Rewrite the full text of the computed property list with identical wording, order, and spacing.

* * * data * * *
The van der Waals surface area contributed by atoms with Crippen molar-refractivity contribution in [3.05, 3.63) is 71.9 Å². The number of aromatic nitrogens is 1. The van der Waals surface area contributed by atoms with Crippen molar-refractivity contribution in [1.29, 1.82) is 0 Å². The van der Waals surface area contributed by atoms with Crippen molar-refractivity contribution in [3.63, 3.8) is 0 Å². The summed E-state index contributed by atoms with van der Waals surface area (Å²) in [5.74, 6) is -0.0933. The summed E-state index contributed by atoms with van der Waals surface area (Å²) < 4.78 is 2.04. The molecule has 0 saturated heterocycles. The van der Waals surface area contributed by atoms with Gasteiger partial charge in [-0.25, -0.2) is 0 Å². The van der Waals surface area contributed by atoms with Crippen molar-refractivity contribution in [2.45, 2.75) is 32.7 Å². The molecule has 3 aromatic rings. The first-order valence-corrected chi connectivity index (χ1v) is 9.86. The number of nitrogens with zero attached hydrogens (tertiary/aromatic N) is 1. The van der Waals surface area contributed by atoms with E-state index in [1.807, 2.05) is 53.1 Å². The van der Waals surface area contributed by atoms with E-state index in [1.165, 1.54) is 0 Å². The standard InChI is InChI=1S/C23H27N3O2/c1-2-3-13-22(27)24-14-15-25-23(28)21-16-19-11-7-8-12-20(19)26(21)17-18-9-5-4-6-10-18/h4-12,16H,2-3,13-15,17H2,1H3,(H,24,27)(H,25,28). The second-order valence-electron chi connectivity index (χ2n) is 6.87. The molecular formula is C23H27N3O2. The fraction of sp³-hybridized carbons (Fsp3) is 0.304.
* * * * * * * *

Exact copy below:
The van der Waals surface area contributed by atoms with Crippen molar-refractivity contribution in [3.05, 3.63) is 71.9 Å². The number of aromatic nitrogens is 1. The van der Waals surface area contributed by atoms with Crippen molar-refractivity contribution in [1.29, 1.82) is 0 Å². The van der Waals surface area contributed by atoms with Crippen molar-refractivity contribution in [3.63, 3.8) is 0 Å². The summed E-state index contributed by atoms with van der Waals surface area (Å²) in [5.74, 6) is -0.0933. The summed E-state index contributed by atoms with van der Waals surface area (Å²) < 4.78 is 2.04. The molecule has 0 saturated heterocycles. The van der Waals surface area contributed by atoms with Gasteiger partial charge in [-0.25, -0.2) is 0 Å². The van der Waals surface area contributed by atoms with Crippen molar-refractivity contribution in [2.45, 2.75) is 32.7 Å². The molecule has 3 aromatic rings. The first-order valence-corrected chi connectivity index (χ1v) is 9.86. The number of nitrogens with zero attached hydrogens (tertiary/aromatic N) is 1. The van der Waals surface area contributed by atoms with E-state index in [1.807, 2.05) is 53.1 Å². The van der Waals surface area contributed by atoms with E-state index in [1.165, 1.54) is 0 Å². The standard InChI is InChI=1S/C23H27N3O2/c1-2-3-13-22(27)24-14-15-25-23(28)21-16-19-11-7-8-12-20(19)26(21)17-18-9-5-4-6-10-18/h4-12,16H,2-3,13-15,17H2,1H3,(H,24,27)(H,25,28). The second-order valence-electron chi connectivity index (χ2n) is 6.87. The molecular formula is C23H27N3O2. The fraction of sp³-hybridized carbons (Fsp3) is 0.304.